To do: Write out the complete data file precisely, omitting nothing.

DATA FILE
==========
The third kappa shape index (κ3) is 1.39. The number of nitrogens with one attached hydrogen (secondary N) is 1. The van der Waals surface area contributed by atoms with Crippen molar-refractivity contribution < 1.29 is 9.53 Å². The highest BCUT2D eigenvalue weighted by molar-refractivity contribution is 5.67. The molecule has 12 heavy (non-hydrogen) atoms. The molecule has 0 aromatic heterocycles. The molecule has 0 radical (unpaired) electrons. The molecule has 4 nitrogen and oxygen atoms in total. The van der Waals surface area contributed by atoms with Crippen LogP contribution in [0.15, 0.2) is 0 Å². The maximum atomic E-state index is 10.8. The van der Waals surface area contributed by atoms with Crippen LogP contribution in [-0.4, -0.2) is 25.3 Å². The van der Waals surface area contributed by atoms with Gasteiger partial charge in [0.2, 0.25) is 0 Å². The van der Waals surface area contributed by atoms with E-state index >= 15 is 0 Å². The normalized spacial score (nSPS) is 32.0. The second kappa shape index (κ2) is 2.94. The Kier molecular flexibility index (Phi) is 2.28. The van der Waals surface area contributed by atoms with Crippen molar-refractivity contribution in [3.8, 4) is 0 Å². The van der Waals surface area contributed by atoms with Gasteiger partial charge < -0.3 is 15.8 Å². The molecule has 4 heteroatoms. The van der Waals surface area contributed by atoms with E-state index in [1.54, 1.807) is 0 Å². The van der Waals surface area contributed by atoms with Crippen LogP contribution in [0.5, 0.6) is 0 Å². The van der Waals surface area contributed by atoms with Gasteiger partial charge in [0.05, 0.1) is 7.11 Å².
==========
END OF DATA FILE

The third kappa shape index (κ3) is 1.39. The number of nitrogens with one attached hydrogen (secondary N) is 1. The van der Waals surface area contributed by atoms with Crippen molar-refractivity contribution < 1.29 is 9.53 Å². The highest BCUT2D eigenvalue weighted by molar-refractivity contribution is 5.67. The molecule has 12 heavy (non-hydrogen) atoms. The molecule has 0 aromatic heterocycles. The molecule has 0 radical (unpaired) electrons. The molecule has 4 nitrogen and oxygen atoms in total. The van der Waals surface area contributed by atoms with Crippen LogP contribution in [0.15, 0.2) is 0 Å². The maximum atomic E-state index is 10.8. The van der Waals surface area contributed by atoms with Crippen LogP contribution in [-0.4, -0.2) is 25.3 Å². The van der Waals surface area contributed by atoms with Gasteiger partial charge in [0.2, 0.25) is 0 Å². The van der Waals surface area contributed by atoms with E-state index >= 15 is 0 Å². The normalized spacial score (nSPS) is 32.0. The second kappa shape index (κ2) is 2.94. The Kier molecular flexibility index (Phi) is 2.28. The van der Waals surface area contributed by atoms with Crippen molar-refractivity contribution in [3.8, 4) is 0 Å². The van der Waals surface area contributed by atoms with Gasteiger partial charge < -0.3 is 15.8 Å². The molecule has 4 heteroatoms. The van der Waals surface area contributed by atoms with E-state index in [1.54, 1.807) is 0 Å². The van der Waals surface area contributed by atoms with Crippen LogP contribution in [0.5, 0.6) is 0 Å². The van der Waals surface area contributed by atoms with Gasteiger partial charge in [0.05, 0.1) is 7.11 Å².